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Roy Del Ruth
Lee is a fresh young kid from the South when he gets a job with The Press. His first assignment on gangsters gets his name in the paper, the police on a raid and Lee in the hospital. He quickly finds that it is everyone for himself, so he goes into the business of not reporting for a fee. He quickly learns to shake down the gangsters, and with the paper behind him, they leave Lee alone. But the girl he is crazy for will only trade a ring for his going straight. Written by
Tony Fontana <firstname.lastname@example.org>
The film is based on Chicago Tribune reporter Jake Lingle, who was shot and killed the day before he was to meet with federal agents in connection with Al Capone's finances. Lingle was on Capone's payroll. See more »
Funeral March (Marche Funèbre)
from "Sonata in Bb-, Op.35 No.2"
Music by Frédéric Chopin
Played after Lee's death See more »
Most of the lines delivered in this film convey no emotional content. As a result, the entire film has little impact.
The story is not believable, mostly due to the performance of Richard Barthlemess, who plays the main character, Breckinridge Lee. Lee is a small-town reporter who moves to the big city and becomes a crime reporter. The love interest is played by Fay Wray, who has her moments. But only Clark Gable really shines through the dullness of this production.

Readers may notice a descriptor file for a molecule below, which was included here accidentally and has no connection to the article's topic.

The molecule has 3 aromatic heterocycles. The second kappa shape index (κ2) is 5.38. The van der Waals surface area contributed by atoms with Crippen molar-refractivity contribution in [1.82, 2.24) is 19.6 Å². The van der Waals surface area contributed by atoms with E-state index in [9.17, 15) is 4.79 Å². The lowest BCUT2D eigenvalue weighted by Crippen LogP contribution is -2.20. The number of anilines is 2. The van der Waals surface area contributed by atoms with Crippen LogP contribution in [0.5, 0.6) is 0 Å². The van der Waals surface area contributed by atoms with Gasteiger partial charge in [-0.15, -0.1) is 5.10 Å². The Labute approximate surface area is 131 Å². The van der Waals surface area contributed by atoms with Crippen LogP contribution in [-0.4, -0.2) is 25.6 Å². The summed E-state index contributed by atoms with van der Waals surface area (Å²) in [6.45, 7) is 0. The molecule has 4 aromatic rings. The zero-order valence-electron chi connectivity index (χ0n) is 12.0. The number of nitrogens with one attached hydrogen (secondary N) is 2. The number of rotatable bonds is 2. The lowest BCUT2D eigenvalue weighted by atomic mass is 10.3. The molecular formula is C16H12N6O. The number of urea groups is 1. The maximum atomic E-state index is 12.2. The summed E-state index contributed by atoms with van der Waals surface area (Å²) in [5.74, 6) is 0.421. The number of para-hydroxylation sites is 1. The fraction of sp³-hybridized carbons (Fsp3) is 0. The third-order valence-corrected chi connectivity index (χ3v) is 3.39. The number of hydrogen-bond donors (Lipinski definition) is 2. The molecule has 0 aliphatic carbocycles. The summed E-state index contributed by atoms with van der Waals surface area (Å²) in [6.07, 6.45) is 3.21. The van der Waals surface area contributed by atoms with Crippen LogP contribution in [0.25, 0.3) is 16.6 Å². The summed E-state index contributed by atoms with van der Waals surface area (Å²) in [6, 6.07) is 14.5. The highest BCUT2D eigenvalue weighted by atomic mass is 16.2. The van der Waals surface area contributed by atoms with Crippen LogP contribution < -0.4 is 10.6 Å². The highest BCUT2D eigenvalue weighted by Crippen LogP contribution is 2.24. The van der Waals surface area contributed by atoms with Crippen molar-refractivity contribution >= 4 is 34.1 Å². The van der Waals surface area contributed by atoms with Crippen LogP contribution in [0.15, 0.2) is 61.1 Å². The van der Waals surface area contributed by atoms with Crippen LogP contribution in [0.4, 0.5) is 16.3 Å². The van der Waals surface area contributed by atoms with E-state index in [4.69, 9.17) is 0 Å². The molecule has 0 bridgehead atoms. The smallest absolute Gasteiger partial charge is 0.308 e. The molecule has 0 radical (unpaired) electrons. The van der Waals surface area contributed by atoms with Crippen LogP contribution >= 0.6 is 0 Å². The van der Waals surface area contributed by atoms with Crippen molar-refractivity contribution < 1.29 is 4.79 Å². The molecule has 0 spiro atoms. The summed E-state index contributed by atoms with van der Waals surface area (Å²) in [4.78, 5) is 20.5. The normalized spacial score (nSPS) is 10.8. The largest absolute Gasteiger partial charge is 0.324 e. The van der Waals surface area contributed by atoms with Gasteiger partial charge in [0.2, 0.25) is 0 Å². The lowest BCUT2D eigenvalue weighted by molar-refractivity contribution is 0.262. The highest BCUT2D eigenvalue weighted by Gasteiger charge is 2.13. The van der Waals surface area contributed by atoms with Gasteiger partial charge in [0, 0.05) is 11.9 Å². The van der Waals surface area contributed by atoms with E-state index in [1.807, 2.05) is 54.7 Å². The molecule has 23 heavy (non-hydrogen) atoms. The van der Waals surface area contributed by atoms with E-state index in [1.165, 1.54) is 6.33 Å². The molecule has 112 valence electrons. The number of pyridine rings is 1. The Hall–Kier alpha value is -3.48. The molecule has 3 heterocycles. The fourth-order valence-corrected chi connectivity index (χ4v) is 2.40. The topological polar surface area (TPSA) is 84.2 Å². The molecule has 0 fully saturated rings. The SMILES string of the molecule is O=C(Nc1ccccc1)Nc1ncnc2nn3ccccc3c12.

It's a shame, really, because the storyline has real potential. If only it had been fleshed out and given to an actor who could portray the important emotions: the uncertainty of the fish-out-of-water, the man in love with the woman, the fear of the reporter involved in something dangerous, the distress of a man torn between love and shame.
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